Labour leadership hopefuls herald dawn of a new era
LABOUR'S five leadership candidates all said it was time to move on from the Blair/ Brown era as they took part in a televised debate in the wake of the explosive Tony Blair memoirs.
Mr Blair himself declined to endorse any of the contenders and promised to support whoever is elected "100pc".
But commentators who suspect him of favouring front-runner David Miliband will note that he praised him as "a quite remarkable guy".
In a clear sign of the shift in atmosphere within Labour since Mr Blair's time in charge, all five leadership hopefuls were happy to describe themselves as "socialist" when they appeared in the Sky News debate.
And when the candidates were asked whether they preferred Blair or Brown, David Miliband deftly ducked the question by replying: "Miliband . . . Tony is not on a ballot paper, Gordon is not on a ballot paper, Michael Foot is not on a ballot paper, Tony Benn is not on a ballot paper.
"It's a new generation on the ballot paper and it is how we go forward for Britain and not how we refight the battles of the past."
Voting slips in the postal ballot were sent out to MPs, MEPs, party activists and union members on Wednesday, and the identity of the new leader will be announced in Manchester on September 25 ahead of the annual conference.
All of the candidates were ready to acknowledge failings in the Labour administrations of the past 13 years.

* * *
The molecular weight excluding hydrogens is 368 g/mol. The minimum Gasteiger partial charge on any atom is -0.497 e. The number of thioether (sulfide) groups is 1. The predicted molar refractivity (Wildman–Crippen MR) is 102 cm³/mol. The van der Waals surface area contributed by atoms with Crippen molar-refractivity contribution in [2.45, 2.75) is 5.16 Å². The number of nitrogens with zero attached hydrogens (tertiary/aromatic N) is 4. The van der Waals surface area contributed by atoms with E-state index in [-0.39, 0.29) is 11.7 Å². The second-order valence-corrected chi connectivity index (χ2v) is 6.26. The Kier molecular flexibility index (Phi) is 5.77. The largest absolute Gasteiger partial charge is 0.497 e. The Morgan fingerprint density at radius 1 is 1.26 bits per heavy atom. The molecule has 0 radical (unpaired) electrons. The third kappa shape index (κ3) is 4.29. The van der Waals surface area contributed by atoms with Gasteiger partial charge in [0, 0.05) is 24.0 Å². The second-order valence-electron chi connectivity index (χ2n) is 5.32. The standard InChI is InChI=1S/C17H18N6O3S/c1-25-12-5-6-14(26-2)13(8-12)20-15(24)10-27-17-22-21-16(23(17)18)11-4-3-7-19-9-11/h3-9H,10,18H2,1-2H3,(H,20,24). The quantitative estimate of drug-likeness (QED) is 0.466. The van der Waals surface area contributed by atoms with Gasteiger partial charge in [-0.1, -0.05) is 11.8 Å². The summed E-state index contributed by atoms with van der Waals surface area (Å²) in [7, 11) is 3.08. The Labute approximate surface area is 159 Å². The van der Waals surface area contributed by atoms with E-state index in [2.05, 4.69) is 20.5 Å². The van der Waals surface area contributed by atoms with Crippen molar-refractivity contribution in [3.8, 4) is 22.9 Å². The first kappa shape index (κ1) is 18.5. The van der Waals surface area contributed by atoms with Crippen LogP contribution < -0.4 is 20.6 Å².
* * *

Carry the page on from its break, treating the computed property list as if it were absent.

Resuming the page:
David Miliband said it was "too top-down, too much about one man -- first Tony, then Gordon", while his brother Ed said New Labour had become "stuck in the past" on issues such as low pay, civil liberties and the relationship with the US.
Ed Balls said New Labour had "lost its way in the second term, because we got into an argument that said 'private good, public bad"'.
And Andy Burnham said New Labour had pursued a "top-down, controlling, elitist, London-centric" style of politics, which he wanted to end.
Diane Abbott said mistakes like the Iraq War had overshadowed Labour's positive achievements, including investment in schools and hospitals.
Asked what would be the defining idea behind their leadership, David Miliband cited the training of activists to become community leaders, Ed Miliband said the replacement of university tuition fees with a graduate tax, Ms Abbott suggested a new programme of council house building, Mr Balls offered the construction of 100,000 affordable homes and Mr Burnham pointed to the introduction of a land value tax to replace stamp duty and council tax.
David Miliband described himself as "the unity candidate in this election" with support from all sides of the party.
"With your support, I think we can be the change Britain needs," he said.
Ed Miliband said the party needed to show "the courage to change at this election and move on from New Labour".